The museum displays modern and contemporary art, lectures by artists and critics, performances and film screenings, classes for teens and adults, and daily tours of the galleries led by experienced docent.Email this post
The Drawing Center is the only not-for-profit institution to focus on the exhibition of drawings. It provides opportunities for emerging and under-recognized artists, exhibits the diversity of drawings throughout history, and hopes to create a public dialogue on issues of art and culture. They also provide great public programs and workshops.Email this post
New York City’s only Latino museum dedicated to Puerto Rican, Caribbean and Latin American art. Admission fees are otherwise a suggested contribution. Free walking tours on some weekends at 3:30pm. See website calendar for more details.Email this post
The outer boroughs aren’t just a place to look for cheaper rent. They can also be a fun, less expensive spot for a date.
The Boy I’m Dating (TBID) and I, both Manhattanites, recently spent a weekend day in Queens. We met up in midtown to take the 7 train. On the way, we checked out 5 Pointz, a living collage of graffiti art in Long Island City at Jackson Avenue (at Crane and Davis Sts). You can view the graffiti from the elevated train or get
off at the 45 Rd/Court House Square stop. Either way, the street art is on display for free.
The Queens Museum of Art awaits at the Shea Stadium stop on the 7 train. I think it might be the most laid back museum in NYC. The suggested donation for admission is a mere $5, guards and ushers don’t breathe down your neck, and the exhibits are often
quirky and offbeat. The Panorama, a 9,335 square foot architectural model of the five boroughs built for the 1964 World’s Fair, is a sight to behold. Scan its 895,000 individual structures to find where you live and work.
Hungry after taking in our miniature metropolis and the Queens International 4 exhibition, TBID and I stopped by the museum snack bar. I was surprised to find inexpensive and diverse fare from local restaurants, including empanadas and Chinese
beef and chicken buns.
After leaving the museum, we walked around Flushing Meadows Corona Park. On a beautiful day, you can expect to see people flying kites, playing soccer and frisbee, and racing remote control cars. The men who do the latter draw crowds and even take YouTube videos of their cars in action. You can visit the nearby New York Hall of Science or Queens Zoo or wander the park grounds. I recommend renting a boat or bike to explore the area with your sweetie.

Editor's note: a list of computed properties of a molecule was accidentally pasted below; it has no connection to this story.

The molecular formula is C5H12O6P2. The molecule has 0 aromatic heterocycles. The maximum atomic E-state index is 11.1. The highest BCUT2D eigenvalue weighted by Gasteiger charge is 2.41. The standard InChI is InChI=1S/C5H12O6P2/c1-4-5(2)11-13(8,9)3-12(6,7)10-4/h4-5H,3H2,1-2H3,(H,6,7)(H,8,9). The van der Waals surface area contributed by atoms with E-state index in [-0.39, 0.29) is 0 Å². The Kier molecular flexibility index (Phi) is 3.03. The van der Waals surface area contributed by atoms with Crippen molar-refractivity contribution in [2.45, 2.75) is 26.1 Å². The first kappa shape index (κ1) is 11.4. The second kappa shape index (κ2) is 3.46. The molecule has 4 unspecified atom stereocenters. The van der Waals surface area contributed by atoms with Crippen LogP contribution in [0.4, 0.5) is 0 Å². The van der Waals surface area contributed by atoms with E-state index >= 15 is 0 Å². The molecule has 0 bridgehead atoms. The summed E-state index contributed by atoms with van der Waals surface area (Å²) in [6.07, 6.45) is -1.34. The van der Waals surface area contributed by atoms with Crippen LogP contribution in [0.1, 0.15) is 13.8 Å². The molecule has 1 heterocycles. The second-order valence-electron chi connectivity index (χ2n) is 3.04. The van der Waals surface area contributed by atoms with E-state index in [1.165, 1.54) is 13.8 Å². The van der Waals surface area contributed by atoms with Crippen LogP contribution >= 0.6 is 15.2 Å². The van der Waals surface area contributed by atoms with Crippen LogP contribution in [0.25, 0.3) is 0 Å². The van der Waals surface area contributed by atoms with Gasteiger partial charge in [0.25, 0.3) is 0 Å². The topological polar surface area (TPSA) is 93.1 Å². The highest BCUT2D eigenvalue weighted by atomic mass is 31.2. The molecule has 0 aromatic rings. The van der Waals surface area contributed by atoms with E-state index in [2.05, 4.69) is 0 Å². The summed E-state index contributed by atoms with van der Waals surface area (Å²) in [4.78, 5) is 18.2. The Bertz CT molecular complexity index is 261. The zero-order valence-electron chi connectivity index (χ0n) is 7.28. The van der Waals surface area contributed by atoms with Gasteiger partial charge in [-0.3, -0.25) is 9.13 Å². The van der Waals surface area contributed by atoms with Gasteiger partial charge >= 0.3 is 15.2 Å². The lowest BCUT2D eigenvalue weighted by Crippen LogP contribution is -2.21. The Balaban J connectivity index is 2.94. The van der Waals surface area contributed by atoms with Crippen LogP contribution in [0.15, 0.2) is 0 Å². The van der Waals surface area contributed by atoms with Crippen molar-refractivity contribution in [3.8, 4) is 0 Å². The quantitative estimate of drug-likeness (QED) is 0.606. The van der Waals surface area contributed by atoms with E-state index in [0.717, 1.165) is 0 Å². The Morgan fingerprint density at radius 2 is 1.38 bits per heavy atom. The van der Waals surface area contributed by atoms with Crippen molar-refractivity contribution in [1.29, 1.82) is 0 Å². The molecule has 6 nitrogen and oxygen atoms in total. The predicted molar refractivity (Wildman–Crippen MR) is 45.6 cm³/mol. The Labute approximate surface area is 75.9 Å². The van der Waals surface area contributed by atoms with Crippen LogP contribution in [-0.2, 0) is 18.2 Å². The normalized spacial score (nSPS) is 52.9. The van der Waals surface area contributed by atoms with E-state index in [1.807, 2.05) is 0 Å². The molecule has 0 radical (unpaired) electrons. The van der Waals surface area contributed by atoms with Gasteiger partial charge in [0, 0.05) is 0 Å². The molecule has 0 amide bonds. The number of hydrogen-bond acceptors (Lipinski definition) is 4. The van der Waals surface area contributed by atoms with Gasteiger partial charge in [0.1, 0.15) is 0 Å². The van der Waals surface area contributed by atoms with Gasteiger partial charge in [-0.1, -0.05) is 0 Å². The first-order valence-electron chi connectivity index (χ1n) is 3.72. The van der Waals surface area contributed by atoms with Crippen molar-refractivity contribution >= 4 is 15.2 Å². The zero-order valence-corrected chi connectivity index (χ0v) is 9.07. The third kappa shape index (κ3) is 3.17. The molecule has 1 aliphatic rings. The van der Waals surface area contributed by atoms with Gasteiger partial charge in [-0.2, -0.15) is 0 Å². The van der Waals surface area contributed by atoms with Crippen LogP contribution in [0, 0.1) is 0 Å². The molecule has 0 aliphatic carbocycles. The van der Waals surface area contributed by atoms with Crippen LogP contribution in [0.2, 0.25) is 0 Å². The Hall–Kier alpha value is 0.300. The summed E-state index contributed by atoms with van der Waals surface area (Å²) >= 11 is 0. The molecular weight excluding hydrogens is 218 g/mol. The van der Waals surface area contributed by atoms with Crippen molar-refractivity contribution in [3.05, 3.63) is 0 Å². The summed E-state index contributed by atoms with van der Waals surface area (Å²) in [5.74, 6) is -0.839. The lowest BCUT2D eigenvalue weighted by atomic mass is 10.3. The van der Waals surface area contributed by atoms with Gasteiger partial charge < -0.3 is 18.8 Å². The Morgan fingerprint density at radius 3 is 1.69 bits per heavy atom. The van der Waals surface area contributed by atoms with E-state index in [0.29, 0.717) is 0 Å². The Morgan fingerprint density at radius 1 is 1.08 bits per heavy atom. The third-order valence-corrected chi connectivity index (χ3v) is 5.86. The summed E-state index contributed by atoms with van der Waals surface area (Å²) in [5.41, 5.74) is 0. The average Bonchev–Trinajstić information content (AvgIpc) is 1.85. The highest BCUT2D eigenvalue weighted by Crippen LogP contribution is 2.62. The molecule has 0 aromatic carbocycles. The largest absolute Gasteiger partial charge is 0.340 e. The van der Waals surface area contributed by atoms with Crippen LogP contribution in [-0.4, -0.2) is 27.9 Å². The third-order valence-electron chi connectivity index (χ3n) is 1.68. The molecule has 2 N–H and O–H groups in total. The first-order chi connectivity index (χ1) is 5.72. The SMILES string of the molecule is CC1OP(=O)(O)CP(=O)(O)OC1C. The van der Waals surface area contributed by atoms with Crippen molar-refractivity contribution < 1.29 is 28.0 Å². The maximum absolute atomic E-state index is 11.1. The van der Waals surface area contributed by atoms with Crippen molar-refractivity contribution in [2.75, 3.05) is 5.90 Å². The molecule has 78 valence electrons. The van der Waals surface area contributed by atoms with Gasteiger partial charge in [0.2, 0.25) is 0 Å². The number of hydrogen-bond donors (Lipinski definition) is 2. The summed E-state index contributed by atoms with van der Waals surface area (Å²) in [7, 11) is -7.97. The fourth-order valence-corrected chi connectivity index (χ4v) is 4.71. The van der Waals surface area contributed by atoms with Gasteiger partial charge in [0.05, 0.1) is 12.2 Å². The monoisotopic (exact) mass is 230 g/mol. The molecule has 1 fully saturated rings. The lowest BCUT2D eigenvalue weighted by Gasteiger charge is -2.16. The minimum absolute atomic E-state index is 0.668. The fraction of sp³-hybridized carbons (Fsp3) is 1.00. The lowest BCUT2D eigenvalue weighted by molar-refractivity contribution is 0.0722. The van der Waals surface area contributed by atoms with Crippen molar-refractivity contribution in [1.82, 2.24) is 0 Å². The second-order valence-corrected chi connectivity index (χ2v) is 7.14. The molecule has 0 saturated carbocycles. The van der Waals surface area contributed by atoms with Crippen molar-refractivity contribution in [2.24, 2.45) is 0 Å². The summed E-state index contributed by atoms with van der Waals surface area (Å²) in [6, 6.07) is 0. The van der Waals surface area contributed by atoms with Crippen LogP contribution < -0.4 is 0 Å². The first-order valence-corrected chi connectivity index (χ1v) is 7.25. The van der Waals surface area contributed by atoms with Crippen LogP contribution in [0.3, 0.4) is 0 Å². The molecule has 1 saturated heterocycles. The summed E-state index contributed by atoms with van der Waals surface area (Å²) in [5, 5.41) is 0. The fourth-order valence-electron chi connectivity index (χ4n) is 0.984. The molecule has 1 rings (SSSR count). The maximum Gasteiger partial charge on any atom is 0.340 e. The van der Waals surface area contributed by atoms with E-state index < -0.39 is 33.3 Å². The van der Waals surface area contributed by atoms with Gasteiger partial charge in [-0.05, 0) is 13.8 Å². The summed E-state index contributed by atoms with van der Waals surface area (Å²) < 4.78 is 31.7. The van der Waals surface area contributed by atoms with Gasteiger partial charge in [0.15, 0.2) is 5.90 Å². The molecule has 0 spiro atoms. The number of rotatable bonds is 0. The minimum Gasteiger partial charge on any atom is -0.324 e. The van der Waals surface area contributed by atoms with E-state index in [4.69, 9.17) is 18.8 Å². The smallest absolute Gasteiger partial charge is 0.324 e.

Stroll or take the 7 train to The Lemon Ice King of Corona at 52-02 108th Street at the corner of Corona Avenue and 52nd/Strong Avenue. The delicious fruity and chocolate flavors start at $1. If you want to finish the night with dinner, ask a
local where they like to eat. Queens is the most diverse borough of NYC, and thus, a great place for ethnic food. There are myriad restaurants and cafes whose dishes are authentic at a tasty price point.
Beautiful weekends abound this spring and summer. Why not head to Queens with the king or queen of your heart? There’s a lot to love.
Amanda, Central Park North in Harlem
Check out her blog at www.noisiestpassenger.com
BRAC is committed to offering art classes free to youths (ages 9-21) who want to expand their creative horizons. Classes include ceramics, drawing, painting, darkroom photography, computer graphics & printmaking , comic book illustration & digital storyboarding. Classes last for 11 weeks throughout the year on weekends or after school. First come, first served but if classes are full, you can sign up on the waiting list.Email this post
NYC public high school students can enroll in the Saturday Program for classes in: Drawing, Graphic Design, Painting, Sculpture, Sound Composition, Architecture and Portfolio Preparation. Both offer free courses with materials included. Students are represented in seasonal exhibitions, publications, and poetry slams, and take field trips to museums, artist studios, and galleries. All classes combine ‘hands on’ studio work with creative writing workshops and field trips to cultural sites.Email this post